Seeing the president of Chad, Idriss Deby, shaking hands with Netanyahu and touring Yad Vashem while in Israel this week did little to arouse emotions like, say, Sadat’s address to Knesset or Rabin and Arafat at the White House.
It’s not just that Chad ranks among the bottom three countries in the world for democratic rights. After all, Israel happily maintains relations with human rights sinkholes like China, Russia and Egypt because economics or the politics demand it. There’s a strategic logic for getting cozy with Saudi Arabia to face off their common Iranian enemy.
But Israel doesn’t need to succumb to realpolitik vis a vis Chad, an impoverished landlocked country of little importance in the world community.
The only argument that can be made for making friends with Chad and others like it reportedly waiting in the wings, such as Sudan and Bahrain, is that they are Muslim countries. Israel is sending the world the message that the Palestinians are of no consequence even to their Arab and Muslim brothers. If so, as Bibi asked a year ago, why should Europe care either?
In fact, the Palestinians have been knocked off the top of the world’s agenda, and not just because of Donald Trump. After 70 inconclusive years, fatigue has set in for much of the world, and the chaos that resulted from the Arab Spring and Iranian ambitions have created much more serious problems for the Middle East.
Bibi’s diplomatic drive to diminish the Palestinians’ standing in world priorities is wasted energy and it is generating rapidly diminishing returns as we curry favor with countries that offer little back.
Are there bigger reasons to pursue relations with the Arab and Muslim world?
Theoretically, it could eventually lead to diplomatic relations and usher in an area of peace and stability. But the reality is that we’re unlikely to see anything like that in our lifetimes, unless Israel were to reach an agreement with the Palestinians – which is exactly what Bibi is trying to avoid with his campaign for closer ties. Arab leaders like Saudi Arabia’s Mohammed Bin Salman may see a strategic logic in doing business with Israel, but the Palestinians cause remains sacred to the Arab public. It would take a courageous leader to risk defying it, and there would have to be tangible benefits.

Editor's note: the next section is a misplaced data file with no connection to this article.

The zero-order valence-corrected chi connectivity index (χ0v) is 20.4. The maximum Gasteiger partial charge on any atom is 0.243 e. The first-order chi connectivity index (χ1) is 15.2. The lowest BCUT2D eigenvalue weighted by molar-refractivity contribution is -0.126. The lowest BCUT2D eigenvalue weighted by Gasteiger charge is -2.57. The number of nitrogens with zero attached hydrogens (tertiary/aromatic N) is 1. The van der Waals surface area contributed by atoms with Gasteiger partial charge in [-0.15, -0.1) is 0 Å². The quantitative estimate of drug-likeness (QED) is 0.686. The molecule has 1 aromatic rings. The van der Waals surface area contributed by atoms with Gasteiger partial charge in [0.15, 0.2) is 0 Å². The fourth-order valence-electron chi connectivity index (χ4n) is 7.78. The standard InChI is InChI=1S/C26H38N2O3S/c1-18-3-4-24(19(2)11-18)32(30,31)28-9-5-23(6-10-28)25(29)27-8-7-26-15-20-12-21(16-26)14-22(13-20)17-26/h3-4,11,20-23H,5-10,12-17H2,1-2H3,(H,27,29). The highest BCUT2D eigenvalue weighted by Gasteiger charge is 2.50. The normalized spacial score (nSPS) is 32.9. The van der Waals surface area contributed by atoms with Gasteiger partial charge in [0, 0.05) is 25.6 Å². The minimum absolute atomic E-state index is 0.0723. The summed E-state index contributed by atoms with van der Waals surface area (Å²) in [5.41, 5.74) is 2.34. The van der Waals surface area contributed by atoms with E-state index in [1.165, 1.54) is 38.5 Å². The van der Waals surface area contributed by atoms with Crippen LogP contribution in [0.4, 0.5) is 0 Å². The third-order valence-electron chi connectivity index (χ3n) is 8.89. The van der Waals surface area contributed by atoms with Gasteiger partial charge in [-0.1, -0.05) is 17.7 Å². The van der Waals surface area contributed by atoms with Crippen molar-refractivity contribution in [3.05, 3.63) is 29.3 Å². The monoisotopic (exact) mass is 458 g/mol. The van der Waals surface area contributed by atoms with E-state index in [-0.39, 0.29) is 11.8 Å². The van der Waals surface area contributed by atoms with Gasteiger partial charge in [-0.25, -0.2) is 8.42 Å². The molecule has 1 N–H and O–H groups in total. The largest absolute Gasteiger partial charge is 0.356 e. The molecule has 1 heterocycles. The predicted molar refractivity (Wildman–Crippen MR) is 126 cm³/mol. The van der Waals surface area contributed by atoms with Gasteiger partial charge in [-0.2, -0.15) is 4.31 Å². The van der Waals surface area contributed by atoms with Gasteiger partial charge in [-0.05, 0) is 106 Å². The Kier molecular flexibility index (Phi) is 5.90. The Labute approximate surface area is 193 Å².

Secrets and ties
One of those could be economic. The argument goes that as Saudi Arabia and the other Gulf oil countries seek to diversify by turning themselves into service-based, high-tech economies, Israeli technology could play a major role. A Brookings Institution report on “Why everyone loves Israel now” published earlier this year suggested that has been one of the factors moving Israel and the Gulf states closer together.
In fact, there is a surprisingly large amount of trade between Israel and the Gulf. A study by the Tony Blair Institute for Global Change estimates that Israel exported $1 billion just to Gulf Cooperation Countries alone in 2016, all via third countries.
We don’t know for a fact what Israel is selling these countries since official trade figures don’t reveal anything.
However, we can get a hint from leaks to the media, like the story about the Israeli firm NSO’s offering to sell the Saudis cellphone-hacking technology or the approach made to former prime minister Ehud Barak for the Saudis to acquire Israeli cybersecurity equipment. Those deals apparently never happened, but the $1 billion shows that others no doubt did. The Saudis aren’t buying a billion dollars’ worth of Bamba peanut puffs and Ahava skin treatments. Even Chad reportedly sees purchasing Israeli weapons as a key to its new-found friendship with Israel.
The Tony Blair Institute says that “under normal trading conditions” (presumably meaning diplomatic relations and direct trade links), Israel could be exporting as much as $25 billion a year to the GCC countries and Iraq. Now, that’s real business.
But it isn’t going to happen anytime soon. Besides the fact that none of the Gulf countries have shown much inclination to engage in an open and public dialogue with Israel, much less to normalize ties, you have to make two assumptions that that kind of trade can happen.
One is that the Gulf countries need specifically Israeli technology. It’s true that Israel specializes in the kind of tech the Arab world needs, in water, agriculture and renewable energy. But it’s not as if these technologies aren’t available elsewhere from companies and countries that have long been present in the Gulf, know the system and know which hands to grease. Even if Israeli companies were welcome, they would struggle to compete.
The other assumption is that the diversification Saudi Arabia and the other Gulf countries aspire to will actually get off the ground. No doubt they need to do something, but the kind of advanced economy MBS and others are envisioning won’t be easy to pull off.
Making the transition from a rentier economy based on oil profits into one based on entrepreneurialism and innovation isn’t the kind of thing you can order from the top by putting into place a few reforms and spending hundreds of billions of dollars. It requires the kind of human capital and political freedoms the Gulf doesn’t have and won’t have anytime soon.
The region has changed a lot since Shimon Peres articulated his grand vision of a “New Middle East” generation ago, but it hasn’t changed that much. The beautiful friendship of Israeli technology and Arab capital is a long way off and may never happen.